Norman yelling at me for forgetting to turn off lights when I left rooms and wasting electricity.

Norman yelling at me for taking too long to shower and running up the water bill.

Overhearing Norman say to Mom late one night, “Annie, he never was right in the head. He’s a few cards short of a full deck. Everybody knows that.”

He was talking about my dad.


The first night Uma crawled into my bed was because of the show about the reptile aliens. She didn’t say that was the reason, but I knew. The idea of reptile visitors who looked like normal people coming to your world and taking over was the kind of thing that didn’t sink in until after nightfall. And it didn’t help in the least that Norman told a whole batch of his true stories about aliens and UFOs all that evening.

He might as well have carried her into bed with me.

I spent the next three nights combing my fingers through Uma’s hair and watching the muscles in her neck pull tight and then relax again like a butterfly wing. She breathed in sort of reverse whistles every time I ran my fingers through, the air passing her lips slow and easy. She kept her eyes closed and rolled onto her side so that we spooned in the bed. I couldn’t know if Uma felt the same as I did at her house, but we shared something close together that way. We became one person trying to be better, look better, walk more quietly, use less, eat less, maybe exist a little longer on whatever we could give and take from each other. To survive.

A week or so passed and then one night I left to use the bathroom. When I came back to bed, Uma was gone. I looked through the house and then went outside to search some more.

Uma sat on the edge of the porch. Muted yellow light covered her right side, a thick slant of it from a streetlamp on the corner. Her body was drawn into itself with her arms wrapped around her knees. She slumped forward with her back arched so that it seemed she was trying to collapse in on herself. I sat beside her and after a few seconds she unfurled herself and leaned onto my shoulder.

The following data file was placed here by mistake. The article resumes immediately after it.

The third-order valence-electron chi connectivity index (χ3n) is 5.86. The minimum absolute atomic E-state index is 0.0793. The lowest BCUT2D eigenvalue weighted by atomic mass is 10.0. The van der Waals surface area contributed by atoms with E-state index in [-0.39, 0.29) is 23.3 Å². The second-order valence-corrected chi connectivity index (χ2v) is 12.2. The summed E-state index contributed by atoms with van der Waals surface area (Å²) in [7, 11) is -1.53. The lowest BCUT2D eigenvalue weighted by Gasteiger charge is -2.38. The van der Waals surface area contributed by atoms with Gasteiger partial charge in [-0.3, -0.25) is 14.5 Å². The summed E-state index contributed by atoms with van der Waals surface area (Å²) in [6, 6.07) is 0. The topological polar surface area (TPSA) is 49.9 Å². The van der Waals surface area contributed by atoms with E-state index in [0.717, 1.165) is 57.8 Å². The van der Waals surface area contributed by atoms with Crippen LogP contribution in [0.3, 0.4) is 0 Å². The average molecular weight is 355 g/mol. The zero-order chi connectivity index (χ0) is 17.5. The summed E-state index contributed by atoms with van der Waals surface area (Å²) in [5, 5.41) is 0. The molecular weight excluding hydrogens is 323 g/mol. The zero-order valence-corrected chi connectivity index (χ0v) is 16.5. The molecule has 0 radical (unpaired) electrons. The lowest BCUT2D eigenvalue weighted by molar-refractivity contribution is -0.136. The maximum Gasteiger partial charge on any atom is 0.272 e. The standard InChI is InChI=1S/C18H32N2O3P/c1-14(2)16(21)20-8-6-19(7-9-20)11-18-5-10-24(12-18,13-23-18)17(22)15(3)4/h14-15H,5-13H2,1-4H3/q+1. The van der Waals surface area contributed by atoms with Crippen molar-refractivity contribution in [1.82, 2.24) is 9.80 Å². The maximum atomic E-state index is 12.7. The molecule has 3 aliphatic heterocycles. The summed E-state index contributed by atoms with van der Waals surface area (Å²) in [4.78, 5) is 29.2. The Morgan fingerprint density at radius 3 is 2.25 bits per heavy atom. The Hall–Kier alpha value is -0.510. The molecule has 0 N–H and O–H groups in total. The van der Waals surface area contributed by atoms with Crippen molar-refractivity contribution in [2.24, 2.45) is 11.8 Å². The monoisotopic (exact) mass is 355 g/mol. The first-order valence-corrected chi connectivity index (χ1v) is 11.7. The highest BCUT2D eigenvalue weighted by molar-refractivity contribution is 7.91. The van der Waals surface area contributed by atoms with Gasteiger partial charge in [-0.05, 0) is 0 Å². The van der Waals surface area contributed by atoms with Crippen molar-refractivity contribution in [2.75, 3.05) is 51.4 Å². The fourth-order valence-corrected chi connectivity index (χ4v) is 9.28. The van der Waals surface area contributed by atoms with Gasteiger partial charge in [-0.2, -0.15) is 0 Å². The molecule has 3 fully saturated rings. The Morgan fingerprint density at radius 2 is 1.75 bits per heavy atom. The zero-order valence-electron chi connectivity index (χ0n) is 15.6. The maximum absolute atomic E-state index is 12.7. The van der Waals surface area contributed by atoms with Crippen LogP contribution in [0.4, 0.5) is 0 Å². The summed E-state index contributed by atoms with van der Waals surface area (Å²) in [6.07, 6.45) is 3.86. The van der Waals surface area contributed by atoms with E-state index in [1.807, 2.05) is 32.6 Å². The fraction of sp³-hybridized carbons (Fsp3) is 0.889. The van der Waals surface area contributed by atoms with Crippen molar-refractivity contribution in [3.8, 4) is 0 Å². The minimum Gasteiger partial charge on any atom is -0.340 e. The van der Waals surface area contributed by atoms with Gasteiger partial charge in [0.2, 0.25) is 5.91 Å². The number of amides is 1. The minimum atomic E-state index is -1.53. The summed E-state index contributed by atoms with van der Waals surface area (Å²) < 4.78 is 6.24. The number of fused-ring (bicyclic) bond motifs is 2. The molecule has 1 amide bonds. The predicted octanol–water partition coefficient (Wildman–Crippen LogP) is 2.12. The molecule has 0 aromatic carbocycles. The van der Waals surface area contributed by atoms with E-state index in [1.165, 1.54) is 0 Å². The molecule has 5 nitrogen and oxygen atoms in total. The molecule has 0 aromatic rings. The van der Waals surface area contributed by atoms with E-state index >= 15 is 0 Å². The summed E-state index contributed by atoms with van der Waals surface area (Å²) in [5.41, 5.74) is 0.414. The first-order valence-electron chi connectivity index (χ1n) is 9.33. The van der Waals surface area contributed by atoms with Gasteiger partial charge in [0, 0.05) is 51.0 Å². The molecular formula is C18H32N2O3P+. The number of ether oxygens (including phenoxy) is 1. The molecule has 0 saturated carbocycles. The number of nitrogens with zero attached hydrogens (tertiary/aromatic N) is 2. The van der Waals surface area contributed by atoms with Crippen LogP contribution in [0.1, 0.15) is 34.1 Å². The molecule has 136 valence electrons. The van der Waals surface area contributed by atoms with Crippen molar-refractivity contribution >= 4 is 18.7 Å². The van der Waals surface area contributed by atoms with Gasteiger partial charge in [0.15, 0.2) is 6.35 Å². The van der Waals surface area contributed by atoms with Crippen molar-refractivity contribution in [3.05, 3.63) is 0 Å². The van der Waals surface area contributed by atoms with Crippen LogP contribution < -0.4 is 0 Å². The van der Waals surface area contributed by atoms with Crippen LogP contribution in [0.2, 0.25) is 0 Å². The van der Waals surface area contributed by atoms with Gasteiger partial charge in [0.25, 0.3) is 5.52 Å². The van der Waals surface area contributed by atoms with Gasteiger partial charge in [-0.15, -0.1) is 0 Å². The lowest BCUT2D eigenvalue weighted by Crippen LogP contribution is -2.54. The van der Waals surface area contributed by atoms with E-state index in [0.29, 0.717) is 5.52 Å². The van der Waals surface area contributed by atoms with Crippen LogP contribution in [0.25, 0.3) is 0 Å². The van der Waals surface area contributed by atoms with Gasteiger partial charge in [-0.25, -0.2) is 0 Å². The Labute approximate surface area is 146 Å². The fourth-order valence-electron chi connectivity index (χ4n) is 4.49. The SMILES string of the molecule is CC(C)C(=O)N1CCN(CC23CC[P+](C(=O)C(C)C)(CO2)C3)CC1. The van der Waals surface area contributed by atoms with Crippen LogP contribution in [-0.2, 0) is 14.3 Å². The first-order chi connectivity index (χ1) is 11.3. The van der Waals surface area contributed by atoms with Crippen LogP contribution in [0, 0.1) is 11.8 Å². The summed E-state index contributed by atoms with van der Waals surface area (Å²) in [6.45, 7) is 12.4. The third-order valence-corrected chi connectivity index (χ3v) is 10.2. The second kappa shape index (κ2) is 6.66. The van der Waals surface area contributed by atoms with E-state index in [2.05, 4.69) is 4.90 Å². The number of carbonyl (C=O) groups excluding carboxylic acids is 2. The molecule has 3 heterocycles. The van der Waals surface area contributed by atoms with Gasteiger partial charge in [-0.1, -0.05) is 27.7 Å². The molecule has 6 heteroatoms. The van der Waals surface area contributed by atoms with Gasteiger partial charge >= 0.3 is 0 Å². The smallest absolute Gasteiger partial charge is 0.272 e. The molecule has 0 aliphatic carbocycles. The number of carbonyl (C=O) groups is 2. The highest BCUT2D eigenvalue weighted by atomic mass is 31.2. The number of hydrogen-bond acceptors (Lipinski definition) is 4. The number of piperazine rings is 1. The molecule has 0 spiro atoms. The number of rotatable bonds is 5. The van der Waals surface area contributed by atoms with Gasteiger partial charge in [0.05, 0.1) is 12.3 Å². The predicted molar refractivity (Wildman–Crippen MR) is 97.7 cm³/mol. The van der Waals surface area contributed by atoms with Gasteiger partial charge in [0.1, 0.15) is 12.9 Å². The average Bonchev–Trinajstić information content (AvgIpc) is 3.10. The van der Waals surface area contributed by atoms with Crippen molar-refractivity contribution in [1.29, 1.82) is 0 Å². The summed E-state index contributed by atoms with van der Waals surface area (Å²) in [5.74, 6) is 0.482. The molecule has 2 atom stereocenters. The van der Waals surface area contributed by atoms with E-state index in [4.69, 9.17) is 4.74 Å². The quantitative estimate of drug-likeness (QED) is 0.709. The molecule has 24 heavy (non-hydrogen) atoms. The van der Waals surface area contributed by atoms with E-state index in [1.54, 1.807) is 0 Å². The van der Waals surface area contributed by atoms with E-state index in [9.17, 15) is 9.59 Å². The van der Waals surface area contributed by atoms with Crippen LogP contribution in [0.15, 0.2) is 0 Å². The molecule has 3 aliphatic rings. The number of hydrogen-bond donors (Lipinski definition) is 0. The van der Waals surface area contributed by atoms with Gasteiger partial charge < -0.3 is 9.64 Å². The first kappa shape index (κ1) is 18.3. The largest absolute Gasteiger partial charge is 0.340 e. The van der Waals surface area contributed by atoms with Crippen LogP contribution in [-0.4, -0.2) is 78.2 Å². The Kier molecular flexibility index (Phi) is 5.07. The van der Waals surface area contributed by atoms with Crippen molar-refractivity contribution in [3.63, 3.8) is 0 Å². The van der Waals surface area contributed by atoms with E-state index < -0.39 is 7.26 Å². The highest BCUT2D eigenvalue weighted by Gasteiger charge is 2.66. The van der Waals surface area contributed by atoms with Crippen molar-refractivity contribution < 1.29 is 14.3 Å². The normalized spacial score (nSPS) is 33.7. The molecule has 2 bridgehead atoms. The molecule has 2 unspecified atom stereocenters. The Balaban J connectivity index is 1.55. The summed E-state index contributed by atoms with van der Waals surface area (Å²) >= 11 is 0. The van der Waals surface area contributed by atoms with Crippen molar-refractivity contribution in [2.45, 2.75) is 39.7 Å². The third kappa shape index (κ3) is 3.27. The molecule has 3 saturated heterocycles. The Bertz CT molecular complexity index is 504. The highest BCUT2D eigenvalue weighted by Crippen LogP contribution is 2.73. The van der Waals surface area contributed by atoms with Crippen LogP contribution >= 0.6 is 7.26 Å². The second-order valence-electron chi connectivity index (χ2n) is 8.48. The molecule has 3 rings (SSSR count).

“Sorry I called you a baby,” she said, and then slipped her hand into mine.

I had an instinct to pull back but instead settled in and let her curl her fingers around mine. “About the lizard people show? That’s okay.” This touching, hand in hand, was different than in the bed, more intimate somehow, more definite. I felt all the atoms that made up my body pulling away from all the atoms that made up her body. I wanted to dig my fingers into the bones of her hand, claw my way out from beneath her skin.

“No, it’s not okay. I’m the one that’s scared. Scared of that stupid show. Scared of ghosts and scared of the dark. Scared I’m going to lose my hair for no good reason. I’m scared of everything all the time.”

She spoke in a rush, the words tumbling out into the night, and suddenly her hand felt heavy inside mine, a jagged object becoming warmer and more dense until it seemed my own skin might peel and curl from the heat or break apart entirely. I didn’t want to hold her hand anymore. I didn’t want to play with her hair or lay together as one person. I wanted to climb her body, jump to the rooftop and veer away, disappear into the stars forever.

When it seemed the tension could become no stronger without splitting, I felt Uma’s hand relax and then the tickle of her fingers sliding across my own until we were two people again. I could sense how much she needed me to speak, to respond, to hold her in some way with words, and I opened my mouth wide, wider and wider and wider, but never offered a single sound.

About the author:

Sheldon Lee Compton is the author of three books, most recently the novel Brown Bottle (Bottom Dog Press, 2016). His most recent fiction and poetry can be found in People Holding, gobbet, Unbroken Journal, Live Nude Poems, New World Writing, and Gravel. He was cited in Best Small Fictions 2015 and Best Small Fictions 2016.

Watch Sheldon read his story here –

3 Comments on The Visitors by Sheldon Lee Compton

  1. Thanks for reading you all!


  2. Lovely. The characters seem so real, it has the feel of a poetically written memoir rather than a piece of fiction. Thank you.

    Liked by 1 person

  3. Cool

    Liked by 1 person